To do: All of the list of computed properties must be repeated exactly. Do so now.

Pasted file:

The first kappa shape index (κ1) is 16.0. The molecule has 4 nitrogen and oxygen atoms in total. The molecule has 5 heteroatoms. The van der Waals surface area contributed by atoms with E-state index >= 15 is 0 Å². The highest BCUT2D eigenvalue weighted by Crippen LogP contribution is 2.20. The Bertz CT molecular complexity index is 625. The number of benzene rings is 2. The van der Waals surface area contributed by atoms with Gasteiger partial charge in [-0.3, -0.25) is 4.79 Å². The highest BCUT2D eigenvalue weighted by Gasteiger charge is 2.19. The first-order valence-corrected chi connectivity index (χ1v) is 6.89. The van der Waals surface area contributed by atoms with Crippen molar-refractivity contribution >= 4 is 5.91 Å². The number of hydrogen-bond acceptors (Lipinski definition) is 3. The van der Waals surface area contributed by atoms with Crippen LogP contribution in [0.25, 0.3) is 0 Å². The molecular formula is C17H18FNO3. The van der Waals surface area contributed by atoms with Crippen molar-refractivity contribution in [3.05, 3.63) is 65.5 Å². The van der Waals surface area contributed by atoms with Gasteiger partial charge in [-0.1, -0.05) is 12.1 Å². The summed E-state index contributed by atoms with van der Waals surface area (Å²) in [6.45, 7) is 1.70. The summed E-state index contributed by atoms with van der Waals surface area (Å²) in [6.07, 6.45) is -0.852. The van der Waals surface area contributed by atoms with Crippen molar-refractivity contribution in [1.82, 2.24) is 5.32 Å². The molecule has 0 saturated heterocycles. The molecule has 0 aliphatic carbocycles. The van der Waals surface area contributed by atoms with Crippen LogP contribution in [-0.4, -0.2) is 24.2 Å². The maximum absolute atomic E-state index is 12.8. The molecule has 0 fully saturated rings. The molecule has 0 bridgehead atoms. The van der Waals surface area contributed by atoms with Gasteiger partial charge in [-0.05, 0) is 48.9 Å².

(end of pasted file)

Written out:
The first kappa shape index (κ1) is 16.0. The molecule has 4 nitrogen and oxygen atoms in total. The molecule has 5 heteroatoms. The van der Waals surface area contributed by atoms with E-state index >= 15 is 0 Å². The highest BCUT2D eigenvalue weighted by Crippen LogP contribution is 2.20. The Bertz CT molecular complexity index is 625. The number of benzene rings is 2. The van der Waals surface area contributed by atoms with Gasteiger partial charge in [-0.3, -0.25) is 4.79 Å². The highest BCUT2D eigenvalue weighted by Gasteiger charge is 2.19. The first-order valence-corrected chi connectivity index (χ1v) is 6.89. The van der Waals surface area contributed by atoms with Crippen molar-refractivity contribution >= 4 is 5.91 Å². The number of hydrogen-bond acceptors (Lipinski definition) is 3. The van der Waals surface area contributed by atoms with Crippen LogP contribution in [0.25, 0.3) is 0 Å². The molecular formula is C17H18FNO3. The van der Waals surface area contributed by atoms with Crippen molar-refractivity contribution in [3.05, 3.63) is 65.5 Å². The van der Waals surface area contributed by atoms with Gasteiger partial charge in [-0.1, -0.05) is 12.1 Å². The summed E-state index contributed by atoms with van der Waals surface area (Å²) in [6.45, 7) is 1.70. The summed E-state index contributed by atoms with van der Waals surface area (Å²) in [6.07, 6.45) is -0.852. The van der Waals surface area contributed by atoms with Crippen molar-refractivity contribution in [1.82, 2.24) is 5.32 Å². The molecule has 0 saturated heterocycles. The molecule has 0 aliphatic carbocycles. The van der Waals surface area contributed by atoms with Crippen LogP contribution in [-0.4, -0.2) is 24.2 Å². The maximum absolute atomic E-state index is 12.8. The molecule has 0 fully saturated rings. The molecule has 0 bridgehead atoms. The van der Waals surface area contributed by atoms with Gasteiger partial charge in [-0.05, 0) is 48.9 Å².